Last Saturday, US President Donald Trump announced during a speech that the US would be pulling out of the Intermediate-Range Nuclear Forces Treaty (INF) with Russia.
Although China is not included in the landmark treaty, which prohibits the development of intermediate-range, ground-based nuclear and conventional missiles, Beijing is clearly being put under pressure by the potential expansion of US military capacity.
On Monday, US National Security Advisor John Bolton arrived in Moscow and reiterated that the US would begin developing intermediate-range weapons capability if Russia and China continued developing and testing similar weapons.
Read more: What is the INF nuclear treaty?
Trump said that the move was a “threat” to “China and whoever else wants to play that game.” This fresh bluster from Washington comes as the US and China are taking increasingly adversarial positions on trade and geopolitical influence in the Asia Pacific.
If the US were to drop out of the INF Treaty and begin producing new ground-based missiles, it could open up another — more dangerous — strategic front between Beijing and Washington.
“US-China relations have hit a level of tension that is engulfing every aspect of the bilateral relationship,” Ryan Hass, a former US National Security Council (NSC) China director and expert at the Brooking Institution in Washington, told DW. “There are no issues that are immune from bilateral tensions.”
China’s strategic missile advantage
In April 2017, the former commander of US forces in the Pacific, Harry Harris, warned the US Senate that the US had “no comparable capability” to China’s People’s Liberation Army (PLA) rocket force because of US’ adherence to the INF treaty.
“The PLA Rocket Force (PLARF) controls the largest and most diverse missile force in the world, with an inventory of more than 2,000 ballistic and cruise missiles,” said Harris, adding that China was investing heavily in advanced missile technology and was organized for missions that could strike Taiwan and US military targets based on the island of Guam.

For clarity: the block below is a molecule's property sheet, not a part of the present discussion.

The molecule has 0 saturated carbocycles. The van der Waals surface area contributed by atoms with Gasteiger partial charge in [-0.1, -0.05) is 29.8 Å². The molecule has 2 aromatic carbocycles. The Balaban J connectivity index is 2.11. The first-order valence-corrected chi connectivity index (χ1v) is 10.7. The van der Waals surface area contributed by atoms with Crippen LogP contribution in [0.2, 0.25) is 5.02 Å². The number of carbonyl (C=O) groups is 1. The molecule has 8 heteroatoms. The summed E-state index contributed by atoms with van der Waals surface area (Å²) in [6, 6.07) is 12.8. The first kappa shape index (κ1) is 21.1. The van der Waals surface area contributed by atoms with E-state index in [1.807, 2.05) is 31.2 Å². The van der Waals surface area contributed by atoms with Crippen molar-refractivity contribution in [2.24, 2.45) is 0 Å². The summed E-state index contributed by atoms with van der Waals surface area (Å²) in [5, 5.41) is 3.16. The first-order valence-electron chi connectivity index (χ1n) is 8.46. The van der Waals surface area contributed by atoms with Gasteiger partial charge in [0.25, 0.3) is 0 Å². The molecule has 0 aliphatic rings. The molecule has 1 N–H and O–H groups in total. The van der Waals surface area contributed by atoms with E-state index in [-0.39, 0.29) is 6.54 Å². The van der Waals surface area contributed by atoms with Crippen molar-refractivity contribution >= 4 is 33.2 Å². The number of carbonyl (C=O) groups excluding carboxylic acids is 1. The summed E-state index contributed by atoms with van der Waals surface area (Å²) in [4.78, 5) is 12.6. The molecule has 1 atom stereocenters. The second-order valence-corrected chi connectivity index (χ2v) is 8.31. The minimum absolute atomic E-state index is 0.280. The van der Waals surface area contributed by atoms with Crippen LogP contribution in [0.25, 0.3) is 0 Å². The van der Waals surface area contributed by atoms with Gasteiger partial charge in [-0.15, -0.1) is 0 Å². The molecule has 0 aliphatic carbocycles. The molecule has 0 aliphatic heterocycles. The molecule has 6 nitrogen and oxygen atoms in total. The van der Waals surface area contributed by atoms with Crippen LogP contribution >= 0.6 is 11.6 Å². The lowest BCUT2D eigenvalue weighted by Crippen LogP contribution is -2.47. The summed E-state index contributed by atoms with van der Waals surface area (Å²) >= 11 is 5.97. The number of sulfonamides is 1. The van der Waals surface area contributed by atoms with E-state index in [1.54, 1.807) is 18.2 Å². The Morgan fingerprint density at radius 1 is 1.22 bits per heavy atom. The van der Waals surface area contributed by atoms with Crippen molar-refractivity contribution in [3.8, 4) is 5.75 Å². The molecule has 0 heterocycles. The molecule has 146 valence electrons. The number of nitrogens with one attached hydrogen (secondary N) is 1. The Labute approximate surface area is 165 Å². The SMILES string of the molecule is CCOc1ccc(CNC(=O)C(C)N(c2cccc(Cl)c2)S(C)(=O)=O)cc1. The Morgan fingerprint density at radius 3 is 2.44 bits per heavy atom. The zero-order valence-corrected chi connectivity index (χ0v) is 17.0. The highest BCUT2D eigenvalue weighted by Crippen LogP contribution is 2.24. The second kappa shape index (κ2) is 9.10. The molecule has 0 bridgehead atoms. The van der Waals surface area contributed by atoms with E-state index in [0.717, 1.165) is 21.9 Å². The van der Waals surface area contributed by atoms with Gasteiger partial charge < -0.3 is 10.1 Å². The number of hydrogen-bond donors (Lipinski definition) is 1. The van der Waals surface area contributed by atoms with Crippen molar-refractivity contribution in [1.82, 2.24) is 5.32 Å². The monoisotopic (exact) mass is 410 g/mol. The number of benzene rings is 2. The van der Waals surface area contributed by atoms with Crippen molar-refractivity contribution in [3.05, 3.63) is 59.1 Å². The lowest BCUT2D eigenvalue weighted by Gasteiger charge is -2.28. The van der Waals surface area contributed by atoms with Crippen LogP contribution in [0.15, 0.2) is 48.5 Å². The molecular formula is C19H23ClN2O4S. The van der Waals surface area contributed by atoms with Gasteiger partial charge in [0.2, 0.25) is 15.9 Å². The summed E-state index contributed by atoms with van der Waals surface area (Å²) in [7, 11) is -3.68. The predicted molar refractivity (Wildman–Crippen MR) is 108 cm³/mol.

Harris added that 95 percent of PLARF missiles would violate the INF if China was included in the treaty.
“China has developed numerous ground and air launched missile systems that far outrange US systems,” said Harris in his statement. “Constrained in part by our adherence to the INF treaty, the US has fallen behind in our ability to match the long-range fire capabilities of the new era.”
In China, some observers have a more subdued opinion on China’s capabilities vis-á-vis the US and its allies.
Shi Yinghong, a political scientist at Beijing’s Renmin University, told DW that despite the INF treaty, the US maintains military superiority in the region.
“Both the US and its allies, such as Japan, can use air and sea-based medium-range missiles,” said Shi.
The INF Treaty, signed between the US and Soviet Union in 1987, covers ground-launched ballistic and cruise missiles with ranges of between 500 and 5,500 kilometers (300 to 3,400 miles).
Read more: Report: China hacked sensitive US Navy data
As the INF Treaty only covers land-based missiles, the US can maintain its current strategic naval advantage. Indeed, US warships equipped with intermediate-range rockets conduct regular patrols, including freedom of navigation maneuvers in China-claimed waters in the South China Sea.
However, whether from the sea or the ground, increased US missile capability has huge significance for China’s regional security, which according to Chinese military experts, would require a response.
Yang Chengjun, a Chinese missile expert, told China’s state-run Global Times that if the US dropped out of the INF it would have a “negative” impact on China’s national security.
“To defend our core interests, we would have to push ahead with the modest development of medium-range missiles,” Yang said.
China has been developing missiles since the beginning of the 1960s, and since then, it has continuously worked on its arsenal. Other countries like Pakistan, India, Israel, North Korea and Iran also produce medium-range missiles.
A new US-Sino arms race?
“If Washington stations new intermediate-range missiles in the Pacific, the development of Chinese missiles is likely to rapidly accelerate,” said Shi, adding he believes the rivalry between Beijing and Washington in the Pacific will escalate.
“This is the logic of an arms race,” he said. “China will prioritize its nuclear deterrent capabilities, along with capacity for second-strike and retaliatory measures,” added the Beijing-based expert.
The Global Times, often considered an official Chinese government mouthpiece, took a more aggressive tone, recently criticizing US hegemony and explicitly calling for China to upgrade weapons capacity.
“Our nuclear capacity is apparently developing slower than the increase in strategic risks. China needs to increase its nuclear deterrent capability to deal with this security risk.”
It is unclear if China would be willing to accept a new missile deal with the US and Russia, considering the current size of its missile arsenal and strategic interests in Taiwan, the South China Sea and the East China Sea.
On Monday, a Chinese Foreign Ministry spokesperson said that the INF Treaty was “crucial” and that US withdrawal would have a “multilateral negative effect.”